Connect and give, through deep interactions.
24. Miro Kazakoff, Co-Founder of Testive – Adaptive test prep platform
“Testive’s biggest marketing learning from Techstars was that it’s more important to have deep interactions with your customers – in our case, Mom’s of 15-17 year olds – than broad conversations with everyone.”
Provide Value through Content Marketing
While this notion is present in the value of the Techstars program and mentoring, it’s also relevant marketing advice for small businesses and startups. In marketing your business, it’s important to give before you get. While you can’t grow your business without customers, you can’t get customers until you can prove your worth.
25. Manuel Weiss, Co-Founder and Director of Marketing of Codeship – Continuous delivery platform for web applications
“[Techstars mentor] Karen Rubin recommended defining personas and setting up a content calendar as early as possible. After her advice we started publishing our Testing Tuesday series, a weekly video episode that explained software testing to our readers. We did this for 21 weeks. After those 21 weeks we had a returning, frequent readership of more than 20k unique visitors on our blog, which has been growing organically ever since.”
26. Jakob Garrow, Co-Founder and CEO of Bookity – Group booking software
“The best marketing advice we received through the Techstars program was to be the go-to thought leader in your marketplace. Do this by creating valuable content that engages your audience. For example, we recently launched a Museum Metrics Guide for our audience. Being a thought leader in the space allows you to build your brand’s trust with your network, while staying top-of-mind with potential buyers.”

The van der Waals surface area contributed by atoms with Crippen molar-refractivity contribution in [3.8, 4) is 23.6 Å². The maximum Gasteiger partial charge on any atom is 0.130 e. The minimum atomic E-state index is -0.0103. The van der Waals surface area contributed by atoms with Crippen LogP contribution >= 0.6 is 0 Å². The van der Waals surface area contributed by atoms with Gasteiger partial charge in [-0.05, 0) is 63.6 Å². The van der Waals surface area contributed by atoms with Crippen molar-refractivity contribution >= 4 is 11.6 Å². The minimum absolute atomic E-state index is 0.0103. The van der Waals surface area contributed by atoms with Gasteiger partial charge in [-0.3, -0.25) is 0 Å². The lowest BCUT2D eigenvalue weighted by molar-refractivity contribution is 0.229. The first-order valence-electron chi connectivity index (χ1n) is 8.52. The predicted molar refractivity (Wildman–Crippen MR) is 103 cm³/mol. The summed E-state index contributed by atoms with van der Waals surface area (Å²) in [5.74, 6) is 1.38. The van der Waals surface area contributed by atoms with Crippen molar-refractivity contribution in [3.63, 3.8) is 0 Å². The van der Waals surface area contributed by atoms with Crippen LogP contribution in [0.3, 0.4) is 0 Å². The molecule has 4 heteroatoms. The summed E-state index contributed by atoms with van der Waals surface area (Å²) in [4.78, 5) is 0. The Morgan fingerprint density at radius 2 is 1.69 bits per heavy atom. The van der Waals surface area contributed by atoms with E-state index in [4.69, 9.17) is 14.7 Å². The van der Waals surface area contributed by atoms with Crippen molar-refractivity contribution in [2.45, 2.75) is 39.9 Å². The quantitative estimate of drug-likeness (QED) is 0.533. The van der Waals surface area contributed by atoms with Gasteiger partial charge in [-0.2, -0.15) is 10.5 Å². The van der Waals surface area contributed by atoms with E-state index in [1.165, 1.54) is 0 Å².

Embrace Your Network
Making connection and networking is a productive way to build your own business while helping others.
27. Jamie Tremaine, Co-founder and CEO of GestSure – Gestural, touchless interfaces for surgeons and interventional radiologists
“The best advice was probably the focus on experimenting and learning. Beyond that, the experience of speaking to so many mentors that you get a sense of what they would do in certain situations was incredibly helpful. We also learned to find mutually beneficial marketing channels that would advertise for free, namely corporate partners. [W]e were part of the Microsoft Kinect Accelerator, the first powered-by-Techstars program. Since the program ended, Microsoft has placed ads that include us in the Wall Street Journal, MIT Tech Review, and most significantly in their 2014 Super Bowl ad.”
Whether you’re walking dogs or providing cloud-based solutions to businesses, the marketing advice that these successful Techstars Alumni companies have received are powerful messages to all small business owners.